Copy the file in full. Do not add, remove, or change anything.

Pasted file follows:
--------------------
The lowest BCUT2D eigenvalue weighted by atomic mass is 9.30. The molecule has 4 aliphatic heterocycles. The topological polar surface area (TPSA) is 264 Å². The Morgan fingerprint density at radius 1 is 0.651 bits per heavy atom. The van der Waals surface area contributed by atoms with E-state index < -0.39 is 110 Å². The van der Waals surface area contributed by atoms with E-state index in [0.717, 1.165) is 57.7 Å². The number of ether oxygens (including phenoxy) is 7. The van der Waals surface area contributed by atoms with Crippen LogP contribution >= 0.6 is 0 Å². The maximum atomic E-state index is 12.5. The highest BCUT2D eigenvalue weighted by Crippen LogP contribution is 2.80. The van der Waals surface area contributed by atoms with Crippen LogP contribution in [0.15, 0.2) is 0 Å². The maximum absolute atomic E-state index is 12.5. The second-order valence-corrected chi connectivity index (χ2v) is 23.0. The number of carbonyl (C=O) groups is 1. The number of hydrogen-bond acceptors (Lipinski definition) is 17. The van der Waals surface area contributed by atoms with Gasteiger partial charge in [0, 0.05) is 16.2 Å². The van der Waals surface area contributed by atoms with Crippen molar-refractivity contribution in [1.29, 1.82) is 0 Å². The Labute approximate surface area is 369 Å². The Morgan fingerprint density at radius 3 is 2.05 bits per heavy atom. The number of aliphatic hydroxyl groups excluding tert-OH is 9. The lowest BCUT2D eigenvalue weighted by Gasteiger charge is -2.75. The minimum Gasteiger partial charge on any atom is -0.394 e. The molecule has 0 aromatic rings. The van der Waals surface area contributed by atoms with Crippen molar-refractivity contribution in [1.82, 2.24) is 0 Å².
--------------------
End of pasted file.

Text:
The lowest BCUT2D eigenvalue weighted by atomic mass is 9.30. The molecule has 4 aliphatic heterocycles. The topological polar surface area (TPSA) is 264 Å². The Morgan fingerprint density at radius 1 is 0.651 bits per heavy atom. The van der Waals surface area contributed by atoms with E-state index < -0.39 is 110 Å². The van der Waals surface area contributed by atoms with E-state index in [0.717, 1.165) is 57.7 Å². The number of ether oxygens (including phenoxy) is 7. The van der Waals surface area contributed by atoms with Crippen LogP contribution >= 0.6 is 0 Å². The maximum atomic E-state index is 12.5. The highest BCUT2D eigenvalue weighted by Crippen LogP contribution is 2.80. The van der Waals surface area contributed by atoms with Crippen LogP contribution in [0.15, 0.2) is 0 Å². The maximum absolute atomic E-state index is 12.5. The second-order valence-corrected chi connectivity index (χ2v) is 23.0. The number of carbonyl (C=O) groups is 1. The number of hydrogen-bond acceptors (Lipinski definition) is 17. The van der Waals surface area contributed by atoms with Gasteiger partial charge in [0, 0.05) is 16.2 Å². The van der Waals surface area contributed by atoms with Crippen molar-refractivity contribution in [1.29, 1.82) is 0 Å². The Labute approximate surface area is 369 Å². The Morgan fingerprint density at radius 3 is 2.05 bits per heavy atom. The number of aliphatic hydroxyl groups excluding tert-OH is 9. The lowest BCUT2D eigenvalue weighted by Gasteiger charge is -2.75. The minimum Gasteiger partial charge on any atom is -0.394 e. The molecule has 0 aromatic rings. The van der Waals surface area contributed by atoms with Crippen molar-refractivity contribution in [1.82, 2.24) is 0 Å².